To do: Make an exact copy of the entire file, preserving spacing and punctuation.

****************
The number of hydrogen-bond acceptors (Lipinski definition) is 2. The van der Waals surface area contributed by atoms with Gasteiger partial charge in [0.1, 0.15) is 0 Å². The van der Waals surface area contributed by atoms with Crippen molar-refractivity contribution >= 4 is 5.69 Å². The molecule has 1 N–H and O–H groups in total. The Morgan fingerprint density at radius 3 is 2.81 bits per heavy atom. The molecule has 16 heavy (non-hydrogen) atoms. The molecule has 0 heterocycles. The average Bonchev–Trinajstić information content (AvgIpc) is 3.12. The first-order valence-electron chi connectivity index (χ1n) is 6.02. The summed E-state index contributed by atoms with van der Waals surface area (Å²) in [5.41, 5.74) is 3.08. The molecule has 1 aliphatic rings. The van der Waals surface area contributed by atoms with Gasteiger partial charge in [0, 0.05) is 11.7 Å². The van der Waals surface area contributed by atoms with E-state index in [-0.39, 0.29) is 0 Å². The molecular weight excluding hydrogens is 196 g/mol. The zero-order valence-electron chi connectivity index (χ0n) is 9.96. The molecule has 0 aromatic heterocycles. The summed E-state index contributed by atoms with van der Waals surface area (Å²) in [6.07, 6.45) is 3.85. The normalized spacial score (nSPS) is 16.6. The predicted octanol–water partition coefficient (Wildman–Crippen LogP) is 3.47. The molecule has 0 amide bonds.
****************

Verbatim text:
The number of hydrogen-bond acceptors (Lipinski definition) is 2. The van der Waals surface area contributed by atoms with Gasteiger partial charge in [0.1, 0.15) is 0 Å². The van der Waals surface area contributed by atoms with Crippen molar-refractivity contribution >= 4 is 5.69 Å². The molecule has 1 N–H and O–H groups in total. The Morgan fingerprint density at radius 3 is 2.81 bits per heavy atom. The molecule has 16 heavy (non-hydrogen) atoms. The molecule has 0 heterocycles. The average Bonchev–Trinajstić information content (AvgIpc) is 3.12. The first-order valence-electron chi connectivity index (χ1n) is 6.02. The summed E-state index contributed by atoms with van der Waals surface area (Å²) in [5.41, 5.74) is 3.08. The molecule has 1 aliphatic rings. The van der Waals surface area contributed by atoms with Gasteiger partial charge in [0, 0.05) is 11.7 Å². The van der Waals surface area contributed by atoms with E-state index in [-0.39, 0.29) is 0 Å². The molecular weight excluding hydrogens is 196 g/mol. The zero-order valence-electron chi connectivity index (χ0n) is 9.96. The molecule has 0 aromatic heterocycles. The summed E-state index contributed by atoms with van der Waals surface area (Å²) in [6.07, 6.45) is 3.85. The normalized spacial score (nSPS) is 16.6. The predicted octanol–water partition coefficient (Wildman–Crippen LogP) is 3.47. The molecule has 0 amide bonds.